Here are some of the common types of aerial application vehicle you may see on a wildfire near you:
Helicopters With Buckets
By far the most common wildfire fighting asset. Helicopters can be loaded up with ground crews, sent to the fire, drop the crews off and then join in using a pilot-controlled water bucket.
Helicopters will either operate by having the water bucket connected directly to the belly hook on the helicopter or via a 100-250ft longline.
Water buckets work by dipping them into a water source and then at the press of a button from the pilot the bucket can release the entire load or just a partial load.
Water buckets on helicopters allow for fast, accurate placement of suppression agents, but they are limited in the amount of water they can drop. Water buckets range in size from 72gal/270l up to the mighty 2,590gal/9,800l used by the Chinook!
For more information on exactly how a Bambi Bucket works check out this video I created for you:
(17 minutes long)
Helicopters With Tanks
Helicopters can be fitted with a tank that allows water to be sucked up and filled through a snorkel. The tanks allow for large volumes of water to be carried by the larger helicopters with fast turnaround times.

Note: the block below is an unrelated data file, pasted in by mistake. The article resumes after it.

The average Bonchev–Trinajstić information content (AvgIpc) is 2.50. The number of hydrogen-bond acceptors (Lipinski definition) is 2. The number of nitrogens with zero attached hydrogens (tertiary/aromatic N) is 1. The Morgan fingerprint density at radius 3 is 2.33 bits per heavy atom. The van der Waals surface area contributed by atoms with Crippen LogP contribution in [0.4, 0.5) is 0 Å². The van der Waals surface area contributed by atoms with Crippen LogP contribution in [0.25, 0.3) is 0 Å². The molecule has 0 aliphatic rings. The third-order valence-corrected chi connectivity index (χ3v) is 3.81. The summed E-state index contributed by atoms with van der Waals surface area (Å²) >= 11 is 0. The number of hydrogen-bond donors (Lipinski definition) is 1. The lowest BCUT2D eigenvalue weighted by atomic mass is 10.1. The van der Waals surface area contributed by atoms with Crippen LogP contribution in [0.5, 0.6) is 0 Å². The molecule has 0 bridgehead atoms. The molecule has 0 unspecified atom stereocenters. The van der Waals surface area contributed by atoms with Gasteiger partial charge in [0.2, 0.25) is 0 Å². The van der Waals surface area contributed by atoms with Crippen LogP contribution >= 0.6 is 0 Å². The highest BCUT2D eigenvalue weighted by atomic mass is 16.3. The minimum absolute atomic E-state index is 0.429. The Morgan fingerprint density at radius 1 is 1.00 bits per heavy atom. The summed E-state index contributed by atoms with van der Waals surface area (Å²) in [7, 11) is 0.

The tank of the Sikorsky S64 is 2,650gal/10,000l and can be filled in under a minute by the hydraulically driven suction pump mounted at the end of the helicopter’s snorkel.
The tank usually consists of doors that open on the bottom to allow the suppression agent to be released and by adjusting the amount of time the doors are open or how much the doors open the pilot is able to control the amount of water dropped on a given area.
This controllability gives the ground coordinators options for long lines of suppression or spot drops to be completed.
The only downside to helicopters fitted with a tank is that they do not carry ground crews so they are not used as initial attack aircraft like the helicopters using buckets. Tanked helicopters can either be single-pilot or dual-pilot crews and will work in conjunction with crews already on the ground.